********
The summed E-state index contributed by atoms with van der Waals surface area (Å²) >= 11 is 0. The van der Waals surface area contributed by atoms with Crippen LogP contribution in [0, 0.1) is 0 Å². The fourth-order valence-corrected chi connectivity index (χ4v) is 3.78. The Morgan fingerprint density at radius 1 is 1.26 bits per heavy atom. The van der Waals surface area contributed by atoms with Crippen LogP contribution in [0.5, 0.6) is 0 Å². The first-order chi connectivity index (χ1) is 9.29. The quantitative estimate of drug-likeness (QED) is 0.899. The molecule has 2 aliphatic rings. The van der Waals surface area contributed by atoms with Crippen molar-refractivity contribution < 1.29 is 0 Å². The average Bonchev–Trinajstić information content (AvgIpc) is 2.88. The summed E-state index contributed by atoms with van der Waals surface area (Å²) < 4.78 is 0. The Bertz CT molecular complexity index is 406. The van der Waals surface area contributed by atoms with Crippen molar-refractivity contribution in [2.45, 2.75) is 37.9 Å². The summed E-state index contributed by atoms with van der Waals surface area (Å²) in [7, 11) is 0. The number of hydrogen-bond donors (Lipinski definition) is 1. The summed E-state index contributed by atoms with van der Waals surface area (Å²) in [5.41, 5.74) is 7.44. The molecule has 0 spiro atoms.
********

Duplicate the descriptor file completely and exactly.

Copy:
The summed E-state index contributed by atoms with van der Waals surface area (Å²) >= 11 is 0. The van der Waals surface area contributed by atoms with Crippen LogP contribution in [0, 0.1) is 0 Å². The fourth-order valence-corrected chi connectivity index (χ4v) is 3.78. The Morgan fingerprint density at radius 1 is 1.26 bits per heavy atom. The van der Waals surface area contributed by atoms with Crippen LogP contribution in [0.5, 0.6) is 0 Å². The first-order chi connectivity index (χ1) is 9.29. The quantitative estimate of drug-likeness (QED) is 0.899. The molecule has 2 aliphatic rings. The van der Waals surface area contributed by atoms with Crippen molar-refractivity contribution < 1.29 is 0 Å². The average Bonchev–Trinajstić information content (AvgIpc) is 2.88. The summed E-state index contributed by atoms with van der Waals surface area (Å²) < 4.78 is 0. The Bertz CT molecular complexity index is 406. The van der Waals surface area contributed by atoms with Crippen molar-refractivity contribution in [2.45, 2.75) is 37.9 Å². The summed E-state index contributed by atoms with van der Waals surface area (Å²) in [7, 11) is 0. The number of hydrogen-bond donors (Lipinski definition) is 1. The summed E-state index contributed by atoms with van der Waals surface area (Å²) in [5.41, 5.74) is 7.44. The molecule has 0 spiro atoms.